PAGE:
David Clarkson Still Has Time To Earn Value With Toronto Maple Leafs
When the Toronto Maple Leafs signed David Clarkson this past summer they likely expected him to produce more than he has, but they still shouldn’t be concerned with how poorly his first season in blue and white has gone.
Clarkson returned recently to join the Maple Leafs on a two-game road trip to Florida after not playing since Jan. 15. The media and mostly the fans have begun to point to Clarkson as being one of the team’s worst players given his lack of offensive production and Toronto’s winning record without Clarkson in the lineup. However, in the two games Clarkson has played since returning from injury, he’s shown flashes of why the Maple Leafs agreed to give him $5.25 million in each of the next seven seasons.
Clarkson scored Toronto’s only goal in a 4-1 loss to the Florida Panthers and was one of the team’s better forwards for the majority of the night. His energy and physical play was obvious early, but it cost Clarkson as he took a penalty that resulted in Florida’s opening goal of the contest. After the tough start with the penalty, Clarkson settled down and found a better balance of playing physical without going overboard. He finished the game with seven hits, his second highest total this season, and he was also one of the few Maple Leafs who managed to avoid a minus rating in the embarrassing loss.
Two nights later Clarkson followed up his performance against the Panthers with another strong showing versus the Tampa Bay Lightning. For the second game in a row Clarkson was one of Toronto’s better players on the ice, this time in a 4-1 victory over the Lightning. He played nearly three more minutes than he had against Florida while recording an assist and finishing the game with a plus-one rating.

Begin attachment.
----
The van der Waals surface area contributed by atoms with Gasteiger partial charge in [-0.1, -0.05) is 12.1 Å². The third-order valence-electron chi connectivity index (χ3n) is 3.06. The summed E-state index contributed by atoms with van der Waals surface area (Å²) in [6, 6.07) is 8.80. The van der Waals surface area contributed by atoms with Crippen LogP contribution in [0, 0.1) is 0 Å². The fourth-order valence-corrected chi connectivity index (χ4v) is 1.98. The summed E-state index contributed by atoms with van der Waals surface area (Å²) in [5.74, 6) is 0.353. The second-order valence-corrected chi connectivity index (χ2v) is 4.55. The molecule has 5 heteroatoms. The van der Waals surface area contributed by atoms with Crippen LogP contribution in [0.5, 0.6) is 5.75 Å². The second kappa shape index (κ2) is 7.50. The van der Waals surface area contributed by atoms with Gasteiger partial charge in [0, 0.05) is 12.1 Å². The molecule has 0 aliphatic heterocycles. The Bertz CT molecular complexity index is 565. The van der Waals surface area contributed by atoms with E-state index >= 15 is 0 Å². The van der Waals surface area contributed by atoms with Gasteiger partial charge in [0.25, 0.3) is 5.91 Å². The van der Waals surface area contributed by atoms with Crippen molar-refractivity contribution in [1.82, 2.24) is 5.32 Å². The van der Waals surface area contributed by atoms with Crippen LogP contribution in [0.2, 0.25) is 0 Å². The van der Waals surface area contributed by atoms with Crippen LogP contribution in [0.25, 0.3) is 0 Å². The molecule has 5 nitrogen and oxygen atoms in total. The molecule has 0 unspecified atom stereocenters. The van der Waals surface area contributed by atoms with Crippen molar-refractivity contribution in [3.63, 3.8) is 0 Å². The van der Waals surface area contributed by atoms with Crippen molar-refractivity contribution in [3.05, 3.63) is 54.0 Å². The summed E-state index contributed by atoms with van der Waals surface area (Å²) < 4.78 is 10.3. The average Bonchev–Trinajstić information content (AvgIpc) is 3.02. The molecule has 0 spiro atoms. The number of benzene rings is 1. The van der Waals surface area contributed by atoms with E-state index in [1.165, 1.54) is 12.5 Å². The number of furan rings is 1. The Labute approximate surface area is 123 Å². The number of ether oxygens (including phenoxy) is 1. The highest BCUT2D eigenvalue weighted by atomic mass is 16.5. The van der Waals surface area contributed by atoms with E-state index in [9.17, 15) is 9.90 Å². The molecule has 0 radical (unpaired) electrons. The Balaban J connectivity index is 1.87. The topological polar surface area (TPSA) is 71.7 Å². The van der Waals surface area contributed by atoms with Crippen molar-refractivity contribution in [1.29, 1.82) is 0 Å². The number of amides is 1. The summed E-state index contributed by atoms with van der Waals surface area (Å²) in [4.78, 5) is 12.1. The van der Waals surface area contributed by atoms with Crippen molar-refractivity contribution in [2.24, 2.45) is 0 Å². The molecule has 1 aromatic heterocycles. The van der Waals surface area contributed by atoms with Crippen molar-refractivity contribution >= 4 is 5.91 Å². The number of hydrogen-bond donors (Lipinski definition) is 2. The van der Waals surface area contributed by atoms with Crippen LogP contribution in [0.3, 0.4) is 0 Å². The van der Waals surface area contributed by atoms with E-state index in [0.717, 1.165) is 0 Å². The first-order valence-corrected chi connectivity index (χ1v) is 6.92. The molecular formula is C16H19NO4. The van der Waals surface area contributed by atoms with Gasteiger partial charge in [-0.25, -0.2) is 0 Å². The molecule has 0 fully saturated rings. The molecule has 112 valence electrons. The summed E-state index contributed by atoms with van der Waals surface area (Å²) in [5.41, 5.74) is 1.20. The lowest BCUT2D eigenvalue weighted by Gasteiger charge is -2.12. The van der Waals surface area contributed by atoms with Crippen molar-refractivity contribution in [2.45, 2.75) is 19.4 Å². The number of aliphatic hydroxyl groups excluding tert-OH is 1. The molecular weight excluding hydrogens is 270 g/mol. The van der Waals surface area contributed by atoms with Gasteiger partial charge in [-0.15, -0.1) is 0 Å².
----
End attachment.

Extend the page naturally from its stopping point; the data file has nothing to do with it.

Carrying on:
Once again Clarkson’s energy and physical play was noticeable early-on against the Lightning, however, the winger did a better job of playing on the edge without crossing it. Clarkson has gotten into trouble multiple times this year by committing bad penalties as a result of being overly physical or careless on the ice. His season couldn’t have started any worse with a 10-game suspension for jumping off the bench and onto the ice during a fight. Clarkson wants to be known as a player who sticks up for his teammates with his physical play, but he still hasn’t found the right balance of being physical without being penalized for it.
He couldn’t have had a worse start to his Maple Leaf career as suspensions and injuries have made it tough for Clarkson to grow comfortable in Toronto. However, in his first two games since returning Clarkson has shown the type of physical play and offensive output the Maple Leafs thought they were acquiring. If Clarkson can build off these recent performances while putting the distractions of his contract and the suspensions behind him, he could use the time after the Olympic break to completely turn around his first season in Toronto.
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